The sights worth seeing in Novosibirsk
What to do in Novosibirsk?
- Appreciate the Arts: Being the cultural capital of Siberia, there’s always something to do on a rainy (or, rather, snowy) day. Its theatre is the bigger than the Sydney Opera Hall!
- Wonder at Architecture: Novosibirsk is as far away from St Petersburg architecturally as it is physically; even the churches have eastern elements in them.
- Step back in time: Though as its name implies Novosibirsk is rather young, but before the city there were native tribes whose history is as captivating as any European medieval city.
- Have fun: Siberians are known for their toughness, so why not join them in their dogged pursuit of enjoying life no matter what the weather?
Siberia is a land of mystery and mind-blowing proportions. Within this one region of Russia there are over 100 cities, a swamp larger than Switzerland and the infinite depths of the taiga and, of course, the yet deeper depths of Lake Baikal. At its southern border with Kazakstan lies the unofficial heart of this immensity: Novosibirsk (new Siberia).
The State Art Museum
Even those who can’t see sense in standing still and staring at pictures ought to visit Novosibirsk’s Art Museum as it is one of Siberia’s most highly-regarded museums. There are over 10,000 exhibits, covering everything from religious icons to landscapes, local handicrafts to modern art. Though the building itself may not look anywhere near as beautiful as the Hermitage, the collection of artwork housed inside would not cower in shame if put side by side its famed St Petersburg sister.
Address: 5, Krasny Prospect, Novosibirsk
Opening hours: 12:00 - 18:00 Tue-Sat
Alexander Nevsky Cathedral
Built at the time of when the Trans-Siberian railway was still under construction, this cathedral was one of the first stone buildings in Novosibirsk. Its ochre-red stone and massive golden dome along with arched windows, smaller domes and towering archways result in a mishmash of shapes and styles; making it more reminiscent of an Arabic mosque than a European church. This is to Novosibirsk what the Red Square is to Moscow (read: a must-see!).
Address: 1a, Krasny Prospect, Novosibirsk
Opening hours: 08:00 - 19:00
Novosibirsk Opera and Ballet Theatre (NOVAT)
The largest theatre in Russia is larger than even the great Sydney Opera Hall and its repertoire is no less impressive; holding world-class performances throughout the year.
For those who have been to Moscow, the classical columns supporting the grand dome may bring back memories of the Bolshoi theatre; except the fact that the whole of the Bolshoi theatre could fit under just one of NOVAT’s three performance halls! The excessive size of the NOVAT does not, as one might expect, result in undecorated corridors and sub-par furnishings. On the contrary, NOVAT’s gold and red interiors are no less extravagant than that of the Bolshoi.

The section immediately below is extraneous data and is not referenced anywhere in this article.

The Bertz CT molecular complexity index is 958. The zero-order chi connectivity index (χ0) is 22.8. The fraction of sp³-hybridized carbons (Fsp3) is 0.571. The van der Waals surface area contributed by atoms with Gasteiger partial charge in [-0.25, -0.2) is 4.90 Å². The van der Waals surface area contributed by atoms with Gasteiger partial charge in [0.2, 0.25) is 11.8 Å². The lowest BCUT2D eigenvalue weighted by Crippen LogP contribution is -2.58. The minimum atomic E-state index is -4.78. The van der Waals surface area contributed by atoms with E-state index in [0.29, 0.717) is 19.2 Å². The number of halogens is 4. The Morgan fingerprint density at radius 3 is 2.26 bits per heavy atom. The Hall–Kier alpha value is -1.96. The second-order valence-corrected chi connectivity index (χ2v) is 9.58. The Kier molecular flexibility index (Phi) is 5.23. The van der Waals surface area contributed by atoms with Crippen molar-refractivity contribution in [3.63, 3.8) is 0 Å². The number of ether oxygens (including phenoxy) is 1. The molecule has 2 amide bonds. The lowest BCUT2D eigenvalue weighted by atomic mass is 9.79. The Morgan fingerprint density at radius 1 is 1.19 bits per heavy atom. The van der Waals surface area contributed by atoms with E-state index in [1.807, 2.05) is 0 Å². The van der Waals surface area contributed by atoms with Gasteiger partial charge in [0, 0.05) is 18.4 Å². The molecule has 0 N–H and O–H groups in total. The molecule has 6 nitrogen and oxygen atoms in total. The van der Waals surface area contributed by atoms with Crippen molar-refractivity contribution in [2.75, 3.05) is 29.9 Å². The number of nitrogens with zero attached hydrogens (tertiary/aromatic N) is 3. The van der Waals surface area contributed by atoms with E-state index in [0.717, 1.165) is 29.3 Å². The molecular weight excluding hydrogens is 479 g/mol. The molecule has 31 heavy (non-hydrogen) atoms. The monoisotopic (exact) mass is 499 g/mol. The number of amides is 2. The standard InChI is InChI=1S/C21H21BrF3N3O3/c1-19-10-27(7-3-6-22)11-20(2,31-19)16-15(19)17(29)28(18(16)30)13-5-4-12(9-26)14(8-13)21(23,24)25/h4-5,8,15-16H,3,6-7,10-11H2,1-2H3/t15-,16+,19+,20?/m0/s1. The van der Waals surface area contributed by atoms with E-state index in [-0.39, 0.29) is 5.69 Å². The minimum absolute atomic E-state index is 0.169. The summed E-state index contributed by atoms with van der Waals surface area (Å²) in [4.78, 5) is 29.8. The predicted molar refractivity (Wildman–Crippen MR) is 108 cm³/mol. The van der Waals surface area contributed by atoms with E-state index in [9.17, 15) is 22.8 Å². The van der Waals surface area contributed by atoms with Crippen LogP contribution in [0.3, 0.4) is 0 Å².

Address: 36, Krasny Prospect, Novosibirsk
Opening hours: 10:00 - 21:00
Logically enough for a city that has ‘new’ in its name, it is less conservative than other Russian cities. New money, hungry for new ideas to invest in, pours into the city from the oil-plains stretching through Siberia. One such investment was the Sphere; a four-story, futuristic ball entirely composed of glass panels which was inspired by “The Gherkin” or St. Mary Axe Tower in London.
Address: 1a, Kamenskaya ulitsa, Novosibirsk
Central Siberian Botanical Garden
Being part of Novosibirsk’s Akademgorodok (academic town), it is little wonder that this summer-lounging spot is first and foremost a research ground. But instead of detracting from the wildness of nature, the scientists further enhance the park’s natural beauty by running world-class conservation programs. On any given day, you’ll be sure to find silvery hares and foxes as well as chipmunks and roe deer enjoying the verdant park land that is more than twice the size of Moscow’s Solkoniki Park.
Address: 101, Zolotodolinskaya Ulitsa, Novosibirsk
Opening hours: 08:20 - 17:00 Mon-Fri
Novosibirsk Train Museum
Novosibirsk owes its very existence to the Trans-Siberian railway, so it is only fitting that it should have one of the most extensive collections of trains in Russia. With trains of all sorts and types, from the very first steam engines to soviet diesel speed-machines, and royal carriages galore, the 100 or so trains at this museum ought to occupy a good part of the day. So as to be able to see the collection in its entirety it is recommended to organize a tour in advance.
Address: 54/1, Raz’ezdnaya Ulitsa, Novosibirsk
Opening hours: 10:00 - 17:00 Wed-Sun
Water (and ice!) sports
What the locals call Ob sea, is in fact a giant dam speckled with a handful of forested islands and lined with beaches. In the summer, the waters of this ever-popular dam are as coveted as those of Cannes with sail-boats aplenty and even more kite and wind surfers. In winter, the action doesn’t stop and intrepid locals repurpose their kite-surfing gear for ‘snow-kiting’, which is done on the dam’s frozen surface by skiing or snowboarding while holding on to a kite.
Novosibirsk State Museum of Local History and Nature
After the art museum, the local history museum of Novosibirsk has to be the local favorite. The exhibitions are so richly detailed and cover so many interesting and seldom discussed parts of Siberian history— especially the history of the native tribes— that a day could easily be spent wandering open-mouthed through the exhibitions. Unfortunately, as the great majority of placards are only in Russian, a tour guide or a reliable version of google-translate is a tourist’s only hope of enjoying the museum as much as the locals.
Address: 23, Krasny Prospect, Novosibirsk
Opening hours: 10:00 - 18:00 Wed-Sun